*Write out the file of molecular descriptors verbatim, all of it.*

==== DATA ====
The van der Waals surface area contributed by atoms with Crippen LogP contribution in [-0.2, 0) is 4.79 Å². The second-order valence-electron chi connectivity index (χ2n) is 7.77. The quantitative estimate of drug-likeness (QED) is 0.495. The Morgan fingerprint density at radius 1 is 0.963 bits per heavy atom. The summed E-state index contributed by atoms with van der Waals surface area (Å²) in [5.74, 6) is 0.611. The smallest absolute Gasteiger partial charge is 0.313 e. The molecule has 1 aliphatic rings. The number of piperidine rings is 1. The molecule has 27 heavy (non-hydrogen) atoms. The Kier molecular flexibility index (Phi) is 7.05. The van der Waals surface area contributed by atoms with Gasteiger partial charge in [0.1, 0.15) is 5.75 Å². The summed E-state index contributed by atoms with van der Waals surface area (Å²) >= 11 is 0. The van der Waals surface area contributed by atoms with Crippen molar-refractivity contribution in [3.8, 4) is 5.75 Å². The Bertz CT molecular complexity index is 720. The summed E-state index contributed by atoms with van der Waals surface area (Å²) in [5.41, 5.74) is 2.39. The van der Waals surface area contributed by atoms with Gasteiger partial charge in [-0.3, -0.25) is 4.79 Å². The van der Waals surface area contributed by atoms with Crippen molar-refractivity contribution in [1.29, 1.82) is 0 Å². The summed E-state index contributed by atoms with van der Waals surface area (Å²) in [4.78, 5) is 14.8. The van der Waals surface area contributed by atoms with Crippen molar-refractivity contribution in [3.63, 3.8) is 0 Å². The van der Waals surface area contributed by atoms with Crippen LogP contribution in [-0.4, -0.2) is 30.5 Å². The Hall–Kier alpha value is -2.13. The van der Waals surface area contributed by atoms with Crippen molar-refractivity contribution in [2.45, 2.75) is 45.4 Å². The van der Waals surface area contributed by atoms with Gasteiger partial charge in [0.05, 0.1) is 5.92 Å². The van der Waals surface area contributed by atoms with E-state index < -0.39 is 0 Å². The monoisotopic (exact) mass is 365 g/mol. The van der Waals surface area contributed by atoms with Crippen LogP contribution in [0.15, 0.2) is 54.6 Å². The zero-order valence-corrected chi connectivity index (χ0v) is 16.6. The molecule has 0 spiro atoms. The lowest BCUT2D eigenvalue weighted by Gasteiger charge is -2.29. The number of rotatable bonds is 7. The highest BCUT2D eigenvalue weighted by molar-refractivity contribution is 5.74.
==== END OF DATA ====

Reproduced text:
The van der Waals surface area contributed by atoms with Crippen LogP contribution in [-0.2, 0) is 4.79 Å². The second-order valence-electron chi connectivity index (χ2n) is 7.77. The quantitative estimate of drug-likeness (QED) is 0.495. The Morgan fingerprint density at radius 1 is 0.963 bits per heavy atom. The summed E-state index contributed by atoms with van der Waals surface area (Å²) in [5.74, 6) is 0.611. The smallest absolute Gasteiger partial charge is 0.313 e. The molecule has 1 aliphatic rings. The number of piperidine rings is 1. The molecule has 27 heavy (non-hydrogen) atoms. The Kier molecular flexibility index (Phi) is 7.05. The van der Waals surface area contributed by atoms with Gasteiger partial charge in [0.1, 0.15) is 5.75 Å². The summed E-state index contributed by atoms with van der Waals surface area (Å²) >= 11 is 0. The van der Waals surface area contributed by atoms with Crippen molar-refractivity contribution in [3.8, 4) is 5.75 Å². The Bertz CT molecular complexity index is 720. The summed E-state index contributed by atoms with van der Waals surface area (Å²) in [5.41, 5.74) is 2.39. The van der Waals surface area contributed by atoms with Gasteiger partial charge in [-0.3, -0.25) is 4.79 Å². The van der Waals surface area contributed by atoms with Crippen molar-refractivity contribution in [1.29, 1.82) is 0 Å². The summed E-state index contributed by atoms with van der Waals surface area (Å²) in [4.78, 5) is 14.8. The van der Waals surface area contributed by atoms with Crippen molar-refractivity contribution in [3.63, 3.8) is 0 Å². The van der Waals surface area contributed by atoms with Crippen LogP contribution in [-0.4, -0.2) is 30.5 Å². The Hall–Kier alpha value is -2.13. The van der Waals surface area contributed by atoms with Crippen molar-refractivity contribution in [2.45, 2.75) is 45.4 Å². The van der Waals surface area contributed by atoms with Gasteiger partial charge in [0.05, 0.1) is 5.92 Å². The van der Waals surface area contributed by atoms with E-state index < -0.39 is 0 Å². The monoisotopic (exact) mass is 365 g/mol. The van der Waals surface area contributed by atoms with Crippen LogP contribution in [0.15, 0.2) is 54.6 Å². The zero-order valence-corrected chi connectivity index (χ0v) is 16.6. The molecule has 0 spiro atoms. The lowest BCUT2D eigenvalue weighted by Gasteiger charge is -2.29. The number of rotatable bonds is 7. The highest BCUT2D eigenvalue weighted by molar-refractivity contribution is 5.74.